THE HISTORY OF SNEAKERS
Sneakers are shoes that were primarily designed for sports or other forms of physical exercise, but which are now also often used for everyday wear. It’s generally described as shoes with a flexible sole made of rubber or synthetic material and an upper part made of leather or synthetic materials. From using sneakers for physical exercises only, we have reached an era where they have become a part of the popular culture and a time where every single person has at least one pair. The world has gone from certain signature brands of sneakers to almost every brand making their own designs, even the high-end fashion designers like Gucci and Prada.
The most recent sneaker trend that has come into being is ‘Dad Sneakers’ as they’re being called, which began with Balenciaga’s release of “Triple S” sneakers on September 16, 2017. These shoes have exaggerated soles, bulky uppers and ‘chunky’ silhouettes.
Another sneaker sensation that took over the world was the Adidas Yeezy Boost which was the much-awaited collaboration between Adidas and Kanye West. The first collection released on February 14, 2015, in 4 colorways. In December of 2017, it released 19 colorways and 6 designs.
In 2014, Adidas relaunched its classic Stan Smith collection that originally began in 1973 when the brand approached American tennis player Stan Smith to endorse their Haillet (French international tennis player) shoe. The relaunch came with the option for customization, color choices and the chance to get your name embossed on the shoes.
There also came a period where sneakers played a huge part in making political statements and for bringing about social change. In 2013, Brazilian architect Oscar Niemeyer designed shoes for Converse in which he put hidden human rights slogans and symbols.
Artist Jimm Lasser custom-designed Nike’s famous Air Force 1 sneakers into “Obama Force One” in 2008, in which he etched profile portraits of President Obama on each sole.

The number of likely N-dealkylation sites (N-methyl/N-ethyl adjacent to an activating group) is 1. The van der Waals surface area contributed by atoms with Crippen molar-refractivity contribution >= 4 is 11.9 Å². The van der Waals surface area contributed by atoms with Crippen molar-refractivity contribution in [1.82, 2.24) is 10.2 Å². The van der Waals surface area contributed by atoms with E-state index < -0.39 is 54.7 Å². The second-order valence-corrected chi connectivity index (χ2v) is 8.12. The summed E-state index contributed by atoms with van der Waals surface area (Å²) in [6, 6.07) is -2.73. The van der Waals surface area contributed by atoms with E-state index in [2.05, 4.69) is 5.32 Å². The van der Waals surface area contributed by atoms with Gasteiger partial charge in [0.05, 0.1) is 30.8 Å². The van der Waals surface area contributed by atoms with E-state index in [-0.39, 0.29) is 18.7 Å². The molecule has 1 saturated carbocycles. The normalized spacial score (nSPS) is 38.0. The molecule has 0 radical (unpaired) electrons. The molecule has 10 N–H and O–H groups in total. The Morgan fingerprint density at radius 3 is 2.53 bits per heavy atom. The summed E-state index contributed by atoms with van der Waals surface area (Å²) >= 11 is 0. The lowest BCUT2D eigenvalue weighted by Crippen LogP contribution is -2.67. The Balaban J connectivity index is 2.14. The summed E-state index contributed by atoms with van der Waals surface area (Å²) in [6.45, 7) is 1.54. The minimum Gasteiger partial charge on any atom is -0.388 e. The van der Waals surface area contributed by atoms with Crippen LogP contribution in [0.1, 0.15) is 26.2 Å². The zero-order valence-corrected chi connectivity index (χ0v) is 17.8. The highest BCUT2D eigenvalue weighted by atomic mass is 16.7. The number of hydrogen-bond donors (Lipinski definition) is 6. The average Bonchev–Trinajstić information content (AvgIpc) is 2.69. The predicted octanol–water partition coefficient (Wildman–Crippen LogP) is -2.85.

The growing popularity and prices of sneakers had also brought a hit of crime wave upon the world. Artist Judi Werthein designed the 2005 Brinco cross-trainer to assist with illegal border crossings from Mexico. Werthein distributed Brincos to migrants at the U.S.-Mexico border for free, while also selling them to sneakerheads for $215 per pair at a San Diego boutique.
Also in the 1990s, when Nike released Air Force 1 sneaker, it became an instant classic. The rise in the sneakers’ price and social cachet led to a wave of sneaker theft from which these merited the name of ‘felon shoes’.
1984 was a big year for Nike as its sales took off with the introduction of a line of basketball shoes in collaboration with a rookie shooting guard on Chicago Bulls, Air Jordan I. The original Jordan’s black and red colorway was against NBA regulation, and every time Michael Jordan stepped onto the court wearing them he was fined five thousand dollars. The controversy made the shoes an international sensation and helped establish the sneakerhead culture as a whole.
In 1977, Vogue declared that “real runner’s shoes” were status symbols. Many famous celebrities wore them including Mick Jagger and Farrah Fawcett. People didn’t just have one or two pairs of sneakers but wardrobes full of them. Also, New Yorkers in basketball and hip-hop communities changed the perception of sneakers from sports equipment to tools of cultural expression. Converse, Keds, and Vans got street cred, not from sports stars but Ramones, Sid Vicious, and Kurt Cobain.
When launched in 1968, the PUMA Suede trainer was well ahead of the game. Its thick, rubber sole and rounded silhouette crafted in tough suede stepped away from the typical status quo of canvas and leather-based shoes. The year of its birth, the Suede bore witness to one of the most recognizable moments in Olympic history. 200m gold and bronze medallists Tommie Smith and John Carlos were on the podium after receiving their medals when the American national anthem played and they made their now infamous human rights salute (often referred to now as “The 1968 Olympics Black Power salute”). The Suedes were alongside the two shoeless men, carving its own special place in this historic moment.